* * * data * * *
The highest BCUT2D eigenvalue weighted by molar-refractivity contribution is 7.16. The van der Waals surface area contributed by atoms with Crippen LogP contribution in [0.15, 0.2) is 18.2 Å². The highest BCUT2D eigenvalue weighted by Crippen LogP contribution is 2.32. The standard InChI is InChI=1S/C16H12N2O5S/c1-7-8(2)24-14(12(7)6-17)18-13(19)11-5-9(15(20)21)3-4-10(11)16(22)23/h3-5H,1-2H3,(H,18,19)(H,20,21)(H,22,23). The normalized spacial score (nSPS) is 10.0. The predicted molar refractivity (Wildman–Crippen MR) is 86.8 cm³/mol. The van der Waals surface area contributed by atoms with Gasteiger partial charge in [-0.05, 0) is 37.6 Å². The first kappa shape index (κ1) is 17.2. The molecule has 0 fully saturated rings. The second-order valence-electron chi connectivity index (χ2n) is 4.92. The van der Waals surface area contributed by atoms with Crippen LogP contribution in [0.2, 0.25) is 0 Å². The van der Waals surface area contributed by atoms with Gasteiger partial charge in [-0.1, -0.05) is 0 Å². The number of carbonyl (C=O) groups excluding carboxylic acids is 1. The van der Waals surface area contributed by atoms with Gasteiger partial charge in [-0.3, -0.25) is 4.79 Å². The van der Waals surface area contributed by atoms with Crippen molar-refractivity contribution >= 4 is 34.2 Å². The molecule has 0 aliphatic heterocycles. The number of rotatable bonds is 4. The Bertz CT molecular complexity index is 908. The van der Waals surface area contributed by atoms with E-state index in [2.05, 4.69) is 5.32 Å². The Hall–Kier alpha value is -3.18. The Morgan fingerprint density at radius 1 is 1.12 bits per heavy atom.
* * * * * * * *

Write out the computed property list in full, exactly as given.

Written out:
The highest BCUT2D eigenvalue weighted by molar-refractivity contribution is 7.16. The van der Waals surface area contributed by atoms with Crippen LogP contribution in [0.15, 0.2) is 18.2 Å². The highest BCUT2D eigenvalue weighted by Crippen LogP contribution is 2.32. The standard InChI is InChI=1S/C16H12N2O5S/c1-7-8(2)24-14(12(7)6-17)18-13(19)11-5-9(15(20)21)3-4-10(11)16(22)23/h3-5H,1-2H3,(H,18,19)(H,20,21)(H,22,23). The normalized spacial score (nSPS) is 10.0. The predicted molar refractivity (Wildman–Crippen MR) is 86.8 cm³/mol. The van der Waals surface area contributed by atoms with Gasteiger partial charge in [-0.05, 0) is 37.6 Å². The first kappa shape index (κ1) is 17.2. The molecule has 0 fully saturated rings. The second-order valence-electron chi connectivity index (χ2n) is 4.92. The van der Waals surface area contributed by atoms with Crippen LogP contribution in [0.2, 0.25) is 0 Å². The van der Waals surface area contributed by atoms with Gasteiger partial charge in [-0.1, -0.05) is 0 Å². The number of carbonyl (C=O) groups excluding carboxylic acids is 1. The van der Waals surface area contributed by atoms with Gasteiger partial charge in [-0.3, -0.25) is 4.79 Å². The van der Waals surface area contributed by atoms with Crippen molar-refractivity contribution >= 4 is 34.2 Å². The molecule has 0 aliphatic heterocycles. The number of rotatable bonds is 4. The Bertz CT molecular complexity index is 908. The van der Waals surface area contributed by atoms with E-state index in [2.05, 4.69) is 5.32 Å². The Hall–Kier alpha value is -3.18. The Morgan fingerprint density at radius 1 is 1.12 bits per heavy atom.